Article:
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In the book << Programming Erlang >> Chapter 14 Programming with sockets,

Joe gave us tow versions of receive_data(Socket, SoFar):

receive_data(Socket, SoFar) ->
    receive
        {tcp,Socket,Bin} ->
            receive_data(Socket, [Bin|SoFar]);
        {tcp_closed,Socket} ->
            list_to_binary(reverse(SoFar))
    end

and

receive_data(Socket, SoFar) ->
    receive
        {tcp,Socket,Bin} ->
            receive_data(Socket, list_to_binary([SoFar,Bin]));
        {tcp_closed,Socket} ->
            SoFar
    end.

Then Joe says:

the latter version we are continually appending a new binary to the end of the buffer, which involves a lot of copying of data.

But I still don't quite know the differce between [Bin|SoFar] and list_to_binary([SoFar,Bin]).

What does Joe mean by "a lot of copying of data"?

Which function make a lot of coping of data, list_to_binary or [SoFar, Bin]?

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2 Answers 2

I don't have any knowledge on deep erlang internals, but here is my take:

list_to_binary([SoFar,Bin]) creates a new binary on every call: the compiler can't optimize that. All the data has to be copied and assembled into newly allocated memory space.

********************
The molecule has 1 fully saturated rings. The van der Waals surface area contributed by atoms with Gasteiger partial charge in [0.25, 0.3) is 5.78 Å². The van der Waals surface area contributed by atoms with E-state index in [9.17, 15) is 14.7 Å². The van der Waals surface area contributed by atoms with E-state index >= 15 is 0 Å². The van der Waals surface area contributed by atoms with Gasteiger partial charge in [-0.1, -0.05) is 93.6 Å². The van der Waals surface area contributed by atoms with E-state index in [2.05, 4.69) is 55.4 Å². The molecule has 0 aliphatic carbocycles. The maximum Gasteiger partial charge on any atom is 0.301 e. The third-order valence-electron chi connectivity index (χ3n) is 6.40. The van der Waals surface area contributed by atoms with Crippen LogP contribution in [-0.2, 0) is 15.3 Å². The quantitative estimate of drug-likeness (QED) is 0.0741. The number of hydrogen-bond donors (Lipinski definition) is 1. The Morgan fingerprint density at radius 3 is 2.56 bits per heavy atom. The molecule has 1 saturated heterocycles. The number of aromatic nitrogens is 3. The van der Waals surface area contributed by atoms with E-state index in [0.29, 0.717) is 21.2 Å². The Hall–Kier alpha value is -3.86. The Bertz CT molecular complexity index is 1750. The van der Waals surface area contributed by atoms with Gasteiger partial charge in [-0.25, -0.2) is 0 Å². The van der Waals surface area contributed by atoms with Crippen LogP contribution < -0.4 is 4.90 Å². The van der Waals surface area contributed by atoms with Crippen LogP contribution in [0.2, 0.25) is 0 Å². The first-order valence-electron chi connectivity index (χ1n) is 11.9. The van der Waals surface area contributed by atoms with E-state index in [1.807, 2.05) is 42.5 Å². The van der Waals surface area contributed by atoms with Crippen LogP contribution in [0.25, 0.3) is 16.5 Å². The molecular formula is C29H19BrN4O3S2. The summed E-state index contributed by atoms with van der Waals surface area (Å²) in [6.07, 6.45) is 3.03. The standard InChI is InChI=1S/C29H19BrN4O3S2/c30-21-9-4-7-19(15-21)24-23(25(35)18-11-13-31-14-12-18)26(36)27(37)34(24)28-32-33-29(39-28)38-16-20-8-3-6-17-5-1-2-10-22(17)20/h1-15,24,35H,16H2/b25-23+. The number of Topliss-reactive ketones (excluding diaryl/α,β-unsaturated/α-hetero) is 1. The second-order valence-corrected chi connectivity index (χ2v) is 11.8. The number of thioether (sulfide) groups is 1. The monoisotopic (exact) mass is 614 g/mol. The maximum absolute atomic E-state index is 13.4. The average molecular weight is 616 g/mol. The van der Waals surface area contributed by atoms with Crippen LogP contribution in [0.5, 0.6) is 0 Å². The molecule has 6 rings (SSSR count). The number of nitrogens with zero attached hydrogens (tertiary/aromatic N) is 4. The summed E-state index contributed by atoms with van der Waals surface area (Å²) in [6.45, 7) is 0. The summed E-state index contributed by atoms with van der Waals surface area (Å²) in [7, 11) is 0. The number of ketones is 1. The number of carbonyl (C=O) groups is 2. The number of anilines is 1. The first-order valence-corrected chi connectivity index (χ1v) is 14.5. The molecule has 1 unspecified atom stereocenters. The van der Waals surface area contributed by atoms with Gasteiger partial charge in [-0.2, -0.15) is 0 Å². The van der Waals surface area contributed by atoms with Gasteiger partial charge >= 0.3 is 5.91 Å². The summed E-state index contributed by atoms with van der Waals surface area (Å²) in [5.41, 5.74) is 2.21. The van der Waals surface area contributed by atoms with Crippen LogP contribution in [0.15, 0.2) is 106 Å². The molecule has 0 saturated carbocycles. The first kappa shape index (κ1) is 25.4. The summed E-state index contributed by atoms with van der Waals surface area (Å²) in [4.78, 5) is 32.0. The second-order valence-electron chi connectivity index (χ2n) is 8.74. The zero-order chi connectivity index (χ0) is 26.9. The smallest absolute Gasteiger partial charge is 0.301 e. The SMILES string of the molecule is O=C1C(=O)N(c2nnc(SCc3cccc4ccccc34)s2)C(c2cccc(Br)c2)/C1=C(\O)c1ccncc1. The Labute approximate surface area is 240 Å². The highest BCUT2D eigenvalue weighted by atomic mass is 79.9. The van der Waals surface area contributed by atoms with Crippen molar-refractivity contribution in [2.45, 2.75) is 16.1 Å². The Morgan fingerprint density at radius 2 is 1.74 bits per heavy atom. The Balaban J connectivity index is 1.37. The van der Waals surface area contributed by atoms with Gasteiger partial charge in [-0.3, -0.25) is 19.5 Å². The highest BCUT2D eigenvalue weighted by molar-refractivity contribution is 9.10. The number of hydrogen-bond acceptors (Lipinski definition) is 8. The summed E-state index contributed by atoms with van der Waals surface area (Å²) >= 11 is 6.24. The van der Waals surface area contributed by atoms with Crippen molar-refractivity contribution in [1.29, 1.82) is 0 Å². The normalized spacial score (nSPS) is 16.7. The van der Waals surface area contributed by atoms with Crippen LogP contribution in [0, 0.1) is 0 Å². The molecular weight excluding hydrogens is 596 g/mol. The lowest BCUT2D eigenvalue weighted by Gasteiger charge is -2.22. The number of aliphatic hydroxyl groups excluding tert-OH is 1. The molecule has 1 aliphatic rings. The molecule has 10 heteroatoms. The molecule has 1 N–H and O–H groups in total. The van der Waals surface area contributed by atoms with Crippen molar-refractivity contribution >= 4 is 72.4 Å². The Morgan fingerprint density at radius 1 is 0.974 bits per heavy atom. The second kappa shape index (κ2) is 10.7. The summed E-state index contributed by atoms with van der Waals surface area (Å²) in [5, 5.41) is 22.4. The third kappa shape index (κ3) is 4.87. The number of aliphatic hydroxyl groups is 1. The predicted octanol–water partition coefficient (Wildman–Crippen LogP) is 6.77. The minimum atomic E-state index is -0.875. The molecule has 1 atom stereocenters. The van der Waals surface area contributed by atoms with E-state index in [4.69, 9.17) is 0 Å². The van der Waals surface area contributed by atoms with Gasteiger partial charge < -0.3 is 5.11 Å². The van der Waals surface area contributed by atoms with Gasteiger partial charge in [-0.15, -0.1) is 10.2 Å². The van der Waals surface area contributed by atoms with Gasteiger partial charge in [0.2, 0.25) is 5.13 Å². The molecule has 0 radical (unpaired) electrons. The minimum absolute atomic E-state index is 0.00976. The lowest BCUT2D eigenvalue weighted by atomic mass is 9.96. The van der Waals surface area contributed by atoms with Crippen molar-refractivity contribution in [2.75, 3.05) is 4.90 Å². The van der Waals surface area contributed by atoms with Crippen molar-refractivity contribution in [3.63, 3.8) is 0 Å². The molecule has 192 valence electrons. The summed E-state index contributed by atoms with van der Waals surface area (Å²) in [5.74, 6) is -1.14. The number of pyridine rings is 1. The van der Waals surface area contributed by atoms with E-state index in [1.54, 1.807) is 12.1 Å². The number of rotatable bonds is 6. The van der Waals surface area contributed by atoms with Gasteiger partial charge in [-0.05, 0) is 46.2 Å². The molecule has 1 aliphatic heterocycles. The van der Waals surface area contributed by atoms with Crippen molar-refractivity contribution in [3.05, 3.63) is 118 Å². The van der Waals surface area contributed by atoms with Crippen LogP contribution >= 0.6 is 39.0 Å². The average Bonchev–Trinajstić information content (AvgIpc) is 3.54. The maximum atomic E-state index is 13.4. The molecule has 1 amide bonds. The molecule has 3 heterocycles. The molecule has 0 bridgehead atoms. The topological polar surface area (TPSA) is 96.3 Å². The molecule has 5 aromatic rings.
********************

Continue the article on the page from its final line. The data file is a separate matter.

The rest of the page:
[Bin|SoFar] just prepends an element to a list (which is good), it doesn't involve copying data, only pointers move around. It's the correct way to build a list, not copious amounts of copies of a growing list.

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It comes from the difference between list and binaries

a list is either an empty list, either a construction made of an element (the head) and a "link" to the rest of the list (the tail). It is the meaning of the syntax [H|T]. In C code it could be implemented with a couple of pointer, the first one pointin to the element or nil (empty list), the second one pointing to the tail: another couple of pointers. - I didn't check the implementation in the erlang libraries.

that means that when you want to create a new list when at the reception of a new chunk of data, the solution with list simply consist in creating the head of this new list which content a reference to the data newly received (Bin) and a reference to the data previously received (SoFar) [Bin|SoFar]. This is possible because all variable are un-mutable.

A binary has no internal structure, so if you want to fatten the whole data received in a single binary (second solution) using list_to_binary([Bin,SoFar]) the compiler allocates a new memory space and copies all the data in it. The same principle of un-mutable data prevents it to optimize the execution.

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